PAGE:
Antonio Guterres, secretary-general of the United Nations, proposed Friday a United Nations-led armed international mission to defend Palestinians in the occupied West Bank and Gaza from the Israeli army.
The proposal was one of four laid out by Guterres in a 14-page report. Other options include providing a “more robust United Nations presence on the ground” with rights monitors and political officers, providing more humanitarian and development aid to “ensure the well-being of the population,” creating a civilian observer mission to be present in sensitive areas such as military checkpoints and Israel’s illegal settlements.
Guterres’ report is a response to a U.N. General Assembly resolution adopted in June by 120 states that condemned "Israel’s excessive and disproportionate use of force" against protesters in the besieged Gaza Strip in the context of the Great March of Return, and tasked Guterres with recommending an “international protection mechanism” for the Palestinians.
All of the options presented by Guterres seem unlikely according to observers and activists.
The United Nations Relief and Works Agency for Palestine Refugees (UNRWA), which sole mandate is to provide humanitarian and development aid to the millions of Palestinian refugees has been dramatically underfunded after the United States decided to slash its contributions to the U.N. body.
The United States cut US$300 million in funding for UNRWA earlier this year in an effort to pressure the Palestinian Authority into a U.S.-mediated dialogue with Israel. The PA refused a U.S.-mediated dialogue after U.S. president Donald Trump announced his intentions to move the U.S. embassy from Tel Aviv, Israel’s capital city, to the occupied city of Jerusalem.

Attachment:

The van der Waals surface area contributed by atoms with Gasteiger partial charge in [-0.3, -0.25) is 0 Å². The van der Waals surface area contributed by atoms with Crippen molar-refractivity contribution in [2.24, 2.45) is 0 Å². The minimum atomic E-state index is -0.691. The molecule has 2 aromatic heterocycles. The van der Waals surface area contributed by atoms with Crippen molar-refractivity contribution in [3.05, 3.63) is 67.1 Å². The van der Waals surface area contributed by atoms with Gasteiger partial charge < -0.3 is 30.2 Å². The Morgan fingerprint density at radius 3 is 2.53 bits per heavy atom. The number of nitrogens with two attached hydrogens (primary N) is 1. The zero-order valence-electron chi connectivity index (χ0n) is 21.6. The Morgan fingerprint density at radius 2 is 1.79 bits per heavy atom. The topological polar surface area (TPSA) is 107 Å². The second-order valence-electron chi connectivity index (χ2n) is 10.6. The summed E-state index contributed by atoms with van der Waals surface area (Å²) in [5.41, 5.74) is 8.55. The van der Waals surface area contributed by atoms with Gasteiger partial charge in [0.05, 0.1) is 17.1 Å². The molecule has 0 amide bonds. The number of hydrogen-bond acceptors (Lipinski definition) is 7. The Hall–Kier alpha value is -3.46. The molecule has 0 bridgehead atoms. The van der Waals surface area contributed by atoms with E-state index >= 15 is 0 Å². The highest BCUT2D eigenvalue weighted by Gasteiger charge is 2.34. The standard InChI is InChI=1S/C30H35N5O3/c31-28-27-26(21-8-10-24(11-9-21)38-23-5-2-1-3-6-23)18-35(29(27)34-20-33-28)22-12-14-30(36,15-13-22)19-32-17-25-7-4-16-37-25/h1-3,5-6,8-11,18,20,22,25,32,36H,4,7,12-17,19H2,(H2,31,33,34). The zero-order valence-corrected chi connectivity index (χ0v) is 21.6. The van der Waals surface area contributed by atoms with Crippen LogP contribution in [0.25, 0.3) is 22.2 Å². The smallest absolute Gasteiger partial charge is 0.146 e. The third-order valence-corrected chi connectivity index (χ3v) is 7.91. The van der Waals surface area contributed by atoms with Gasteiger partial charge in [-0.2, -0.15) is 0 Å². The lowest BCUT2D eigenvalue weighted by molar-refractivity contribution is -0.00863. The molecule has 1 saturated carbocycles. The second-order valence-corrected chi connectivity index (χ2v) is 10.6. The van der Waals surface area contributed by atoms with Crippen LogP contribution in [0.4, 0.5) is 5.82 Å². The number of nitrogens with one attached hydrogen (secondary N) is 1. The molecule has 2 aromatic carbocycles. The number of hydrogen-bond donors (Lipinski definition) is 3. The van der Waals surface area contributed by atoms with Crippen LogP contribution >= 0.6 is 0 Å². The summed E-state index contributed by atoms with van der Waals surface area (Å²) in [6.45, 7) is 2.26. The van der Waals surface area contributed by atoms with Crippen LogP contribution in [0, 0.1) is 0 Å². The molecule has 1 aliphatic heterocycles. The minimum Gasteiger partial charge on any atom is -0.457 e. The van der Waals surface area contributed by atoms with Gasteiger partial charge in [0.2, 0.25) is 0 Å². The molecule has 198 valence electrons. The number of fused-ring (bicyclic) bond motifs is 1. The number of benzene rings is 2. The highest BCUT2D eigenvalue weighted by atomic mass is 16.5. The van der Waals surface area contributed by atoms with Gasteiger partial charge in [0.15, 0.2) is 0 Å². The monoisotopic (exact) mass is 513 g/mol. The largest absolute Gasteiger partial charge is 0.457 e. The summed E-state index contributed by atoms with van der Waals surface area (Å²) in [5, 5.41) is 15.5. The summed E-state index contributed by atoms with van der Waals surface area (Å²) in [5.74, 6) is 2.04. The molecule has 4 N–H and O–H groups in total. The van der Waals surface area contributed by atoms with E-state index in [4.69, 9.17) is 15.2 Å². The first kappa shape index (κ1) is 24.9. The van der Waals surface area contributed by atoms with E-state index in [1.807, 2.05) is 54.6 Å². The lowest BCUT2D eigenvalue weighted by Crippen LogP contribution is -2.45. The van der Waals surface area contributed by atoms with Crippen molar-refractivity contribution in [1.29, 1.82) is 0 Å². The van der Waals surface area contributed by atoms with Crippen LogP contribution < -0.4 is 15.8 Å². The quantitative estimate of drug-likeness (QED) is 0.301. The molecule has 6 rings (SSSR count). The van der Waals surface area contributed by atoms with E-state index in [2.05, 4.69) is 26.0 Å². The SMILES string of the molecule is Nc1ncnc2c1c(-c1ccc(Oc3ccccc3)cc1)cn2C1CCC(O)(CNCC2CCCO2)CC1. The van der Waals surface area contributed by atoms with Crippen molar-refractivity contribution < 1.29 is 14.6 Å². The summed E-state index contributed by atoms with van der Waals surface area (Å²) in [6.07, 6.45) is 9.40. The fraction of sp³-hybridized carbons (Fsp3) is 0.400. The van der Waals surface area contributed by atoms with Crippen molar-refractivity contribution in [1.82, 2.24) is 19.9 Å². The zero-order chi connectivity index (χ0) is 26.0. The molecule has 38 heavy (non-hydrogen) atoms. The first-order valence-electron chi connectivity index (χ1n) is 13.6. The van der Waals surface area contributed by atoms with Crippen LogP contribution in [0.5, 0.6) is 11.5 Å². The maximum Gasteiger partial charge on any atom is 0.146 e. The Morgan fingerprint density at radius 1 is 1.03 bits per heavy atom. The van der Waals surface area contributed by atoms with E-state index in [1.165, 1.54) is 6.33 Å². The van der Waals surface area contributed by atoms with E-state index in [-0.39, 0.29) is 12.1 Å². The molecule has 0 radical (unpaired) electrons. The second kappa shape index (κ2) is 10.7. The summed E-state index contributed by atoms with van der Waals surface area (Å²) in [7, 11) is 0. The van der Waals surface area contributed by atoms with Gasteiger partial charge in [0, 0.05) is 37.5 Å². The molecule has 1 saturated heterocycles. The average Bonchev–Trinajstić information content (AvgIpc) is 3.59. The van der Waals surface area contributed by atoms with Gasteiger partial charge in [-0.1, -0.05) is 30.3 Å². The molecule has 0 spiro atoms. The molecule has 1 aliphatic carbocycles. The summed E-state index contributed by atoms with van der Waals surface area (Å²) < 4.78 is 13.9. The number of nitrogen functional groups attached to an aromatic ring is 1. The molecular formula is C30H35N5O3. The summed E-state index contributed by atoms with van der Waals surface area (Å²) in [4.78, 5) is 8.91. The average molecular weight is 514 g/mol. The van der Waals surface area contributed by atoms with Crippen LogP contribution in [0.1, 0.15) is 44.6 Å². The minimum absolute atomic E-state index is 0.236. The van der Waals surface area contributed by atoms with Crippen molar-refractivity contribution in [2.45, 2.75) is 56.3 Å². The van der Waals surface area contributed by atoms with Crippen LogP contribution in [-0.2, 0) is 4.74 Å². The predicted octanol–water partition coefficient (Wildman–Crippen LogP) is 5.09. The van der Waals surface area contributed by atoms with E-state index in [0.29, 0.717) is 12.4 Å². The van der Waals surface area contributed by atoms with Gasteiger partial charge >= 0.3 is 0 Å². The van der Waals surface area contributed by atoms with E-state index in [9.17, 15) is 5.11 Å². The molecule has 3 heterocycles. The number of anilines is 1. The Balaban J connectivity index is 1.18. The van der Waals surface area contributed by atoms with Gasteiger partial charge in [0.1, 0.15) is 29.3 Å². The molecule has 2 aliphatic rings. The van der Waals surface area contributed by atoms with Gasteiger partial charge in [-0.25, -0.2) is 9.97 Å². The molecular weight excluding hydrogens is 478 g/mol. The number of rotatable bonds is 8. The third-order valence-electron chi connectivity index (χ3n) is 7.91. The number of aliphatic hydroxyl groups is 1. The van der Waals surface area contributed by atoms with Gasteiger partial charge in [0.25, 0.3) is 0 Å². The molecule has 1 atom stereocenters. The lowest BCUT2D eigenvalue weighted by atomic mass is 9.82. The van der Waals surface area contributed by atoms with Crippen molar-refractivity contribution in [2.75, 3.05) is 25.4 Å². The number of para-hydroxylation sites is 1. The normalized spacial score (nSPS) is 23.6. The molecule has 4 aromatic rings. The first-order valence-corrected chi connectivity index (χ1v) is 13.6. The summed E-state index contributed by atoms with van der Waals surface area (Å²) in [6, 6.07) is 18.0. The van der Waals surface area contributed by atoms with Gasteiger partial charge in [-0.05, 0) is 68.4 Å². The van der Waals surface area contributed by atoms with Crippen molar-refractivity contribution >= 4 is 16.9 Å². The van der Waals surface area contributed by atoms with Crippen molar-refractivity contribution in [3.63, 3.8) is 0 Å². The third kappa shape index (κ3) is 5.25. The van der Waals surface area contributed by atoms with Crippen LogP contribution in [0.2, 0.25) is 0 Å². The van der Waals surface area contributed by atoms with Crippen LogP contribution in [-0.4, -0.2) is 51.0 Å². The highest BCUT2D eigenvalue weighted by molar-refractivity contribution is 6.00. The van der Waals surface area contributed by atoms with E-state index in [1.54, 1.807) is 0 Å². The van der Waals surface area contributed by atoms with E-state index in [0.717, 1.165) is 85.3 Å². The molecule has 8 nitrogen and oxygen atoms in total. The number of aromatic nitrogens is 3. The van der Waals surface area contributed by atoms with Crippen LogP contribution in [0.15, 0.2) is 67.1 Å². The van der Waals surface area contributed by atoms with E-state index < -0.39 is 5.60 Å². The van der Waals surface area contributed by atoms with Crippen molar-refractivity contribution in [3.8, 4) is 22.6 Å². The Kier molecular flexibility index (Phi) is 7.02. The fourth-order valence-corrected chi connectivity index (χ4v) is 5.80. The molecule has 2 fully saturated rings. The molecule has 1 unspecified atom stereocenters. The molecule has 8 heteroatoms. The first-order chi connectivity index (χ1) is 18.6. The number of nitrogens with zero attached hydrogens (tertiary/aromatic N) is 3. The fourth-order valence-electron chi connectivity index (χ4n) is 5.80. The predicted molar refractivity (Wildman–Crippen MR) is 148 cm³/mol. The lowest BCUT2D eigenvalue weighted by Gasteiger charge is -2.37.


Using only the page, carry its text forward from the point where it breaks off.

Trump moved the embassy on the eve of the Palestinian Nakba, which commemorated the over 700,000 Palestinians who had to flee their cities and towns after Israel declared its independence on May 14, 1948.
UNRWA currently has a US$217 million budget shortfall.
U.S. attacks on UNRWA are far from over. Emails published this month by Foreign Policy magazine revealed Jared Kushner, Trump’s senior Middle East adviser, and son-in-law has been pushing to remove the refugee status of millions of Palestinians to shut down UNRWA.
Furthermore, Israel has refused to allow observer mission in flashpoints and has increasingly prevented human rights activists from entering the country. So it is unlikely it will give the U.N. a green light for this option.
The armed option will require approval by the U.N. Security Council, in which Israel’s greatest ally, the U.S. has veto power.
In the report, Guterres also criticised Israel’s expansion of illegal settlements saying it “continues unabated and constitutes a flagrant violation under international law,” and lamented the high number of Palestinian casualties since the Great March of Return began on March 30 arguing it “reflects an alarming trend of the use of lethal force by Israeli... forces against individuals who may not pose a threat of imminent death or serious injury.”
Guterres’ report comes as Gaza’s Health Ministry reported Friday two Palestinians were killed and 270 were injured by Israeli occupation forces during protests near the Gaza fence.